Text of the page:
Selling a Road Transport Business: What you need to know
Unique road transport industry
The road transport industry dominates the Australian freight market, providing services to businesses spanning the entire economy. In many ways, the success of the road transport industry is indicative of the success of the entire Australian economy, as businesses tend to hold lower stock holdings during periods of economic uncertainty or decline, having a direct, initial impact on road transport businesses.
Road transport businesses are quite unique, and the approach to selling these businesses needs to be tailored accordingly. Below we discuss some of the key factors that should be considered by owners of road transport businesses that are considering selling.
The Size of the Business
Larger road transport businesses are generally disproportionately valued in the market compared to their smaller counterparts. Why is this?
Often, larger businesses in the road transport industry are sought after by publicly-listed or private-equity backed industry buyers, who are often willing to pay a premium to secure well established, large road transport companies.
Many times, those publicly-listed or private equity backed road transport companies don’t demonstrate the same level of interest in acquiring smaller road transport companies as they do not offer the larger entity sufficient strategic benefits and economies of scale to warrant completing an acquisition.
The Strength of Customer Relationships
The strength of customer relationships held by a road transport business will strongly impact on its saleability and sale value. Road transport businesses that hold strong customer relationships, have a proven ability to hold onto customers in the long-term are often viewed as being of greater value in the market.
These customer relationships may be defined in contract form, or they may take the form of long-term custom based on a handshake agreement.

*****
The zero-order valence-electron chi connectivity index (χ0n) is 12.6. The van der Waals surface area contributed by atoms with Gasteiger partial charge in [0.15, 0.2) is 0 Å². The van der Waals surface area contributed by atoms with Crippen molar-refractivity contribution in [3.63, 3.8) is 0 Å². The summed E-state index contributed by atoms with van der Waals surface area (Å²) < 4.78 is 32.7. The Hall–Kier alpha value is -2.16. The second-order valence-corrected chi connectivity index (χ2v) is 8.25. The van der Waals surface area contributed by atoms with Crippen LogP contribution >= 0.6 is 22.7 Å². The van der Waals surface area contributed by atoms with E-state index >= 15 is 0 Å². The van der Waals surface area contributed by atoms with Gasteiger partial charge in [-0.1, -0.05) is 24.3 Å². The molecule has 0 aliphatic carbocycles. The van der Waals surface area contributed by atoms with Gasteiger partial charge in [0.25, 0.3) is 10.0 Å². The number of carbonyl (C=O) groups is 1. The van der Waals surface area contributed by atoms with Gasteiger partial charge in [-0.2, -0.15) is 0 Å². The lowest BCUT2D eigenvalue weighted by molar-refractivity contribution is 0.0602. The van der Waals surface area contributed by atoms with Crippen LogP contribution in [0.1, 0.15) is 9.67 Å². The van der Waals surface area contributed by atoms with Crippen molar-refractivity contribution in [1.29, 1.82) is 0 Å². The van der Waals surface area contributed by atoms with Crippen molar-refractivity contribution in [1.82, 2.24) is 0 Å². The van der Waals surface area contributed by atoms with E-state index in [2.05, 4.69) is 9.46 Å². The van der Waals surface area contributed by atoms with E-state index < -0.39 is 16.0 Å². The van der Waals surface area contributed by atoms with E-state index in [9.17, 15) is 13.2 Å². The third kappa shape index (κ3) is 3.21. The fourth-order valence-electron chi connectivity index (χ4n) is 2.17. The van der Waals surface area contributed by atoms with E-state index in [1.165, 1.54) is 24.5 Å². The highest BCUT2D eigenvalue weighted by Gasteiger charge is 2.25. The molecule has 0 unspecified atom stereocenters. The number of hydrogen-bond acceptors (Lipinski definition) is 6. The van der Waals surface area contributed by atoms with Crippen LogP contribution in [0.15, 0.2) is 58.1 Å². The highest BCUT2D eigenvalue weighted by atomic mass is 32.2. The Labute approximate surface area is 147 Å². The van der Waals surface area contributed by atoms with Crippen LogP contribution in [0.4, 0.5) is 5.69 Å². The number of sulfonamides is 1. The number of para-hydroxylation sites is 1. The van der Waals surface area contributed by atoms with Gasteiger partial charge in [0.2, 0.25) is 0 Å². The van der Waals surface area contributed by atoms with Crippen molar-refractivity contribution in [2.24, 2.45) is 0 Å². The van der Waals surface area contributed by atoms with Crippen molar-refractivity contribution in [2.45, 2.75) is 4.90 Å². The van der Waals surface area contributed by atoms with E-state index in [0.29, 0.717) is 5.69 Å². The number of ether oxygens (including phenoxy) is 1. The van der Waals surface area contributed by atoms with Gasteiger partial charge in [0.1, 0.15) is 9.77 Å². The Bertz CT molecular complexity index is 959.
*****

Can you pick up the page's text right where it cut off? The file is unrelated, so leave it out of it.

Differentiation of Service Offering
Those road transport businesses that provide a differentiated service offering to their customers are well placed to secure optimum sale outcomes.
A differentiated service offering may take the form of a geographic specialisation (for example, providing specialist service to the Newcastle and Hunter Region), or the provision of a niche service offering to customers (for example, specialising in frozen food transportation).
By having a differentiated service offering, barriers to entry inevitably exist to those who wish to enter your niche market, meaning the acquisition of your business may become a more economical way to enter your specialist market place.
Quality and Maintenance of Fleet
Given the nature of road transport businesses, it’s no surprise that the value of physical assets held by businesses in this industry (especially the fleet value), generally contribute heavily to the value of the business being sold.
On this basis, business buyers are often wary of those businesses that operate old or poorly maintained vehicles.
Personal Goodwill of Directors and Shareholders
How integral are the Directors and Shareholders of your business to its success?
‘Owner-operator’ businesses where one or two working proprietors hold a significant amount of non-transferrable knowledge are generally difficult to sell in the marketplace, meaning their values are normally discounted.
On the other hand, businesses with a strong management structure in place, and proven systems and procedures are often easier to transact in the marketplace, and generally attract a premium among business buyers demonstrating a positive impact to business values.
Find Out More
Quinn M&A have significant experience and expertise in selling road transport businesses. Call Quinn M&A on +612 9223 9166 or submit an Express Enquiry to arrange a confidential no cost consultation with one of our Directors.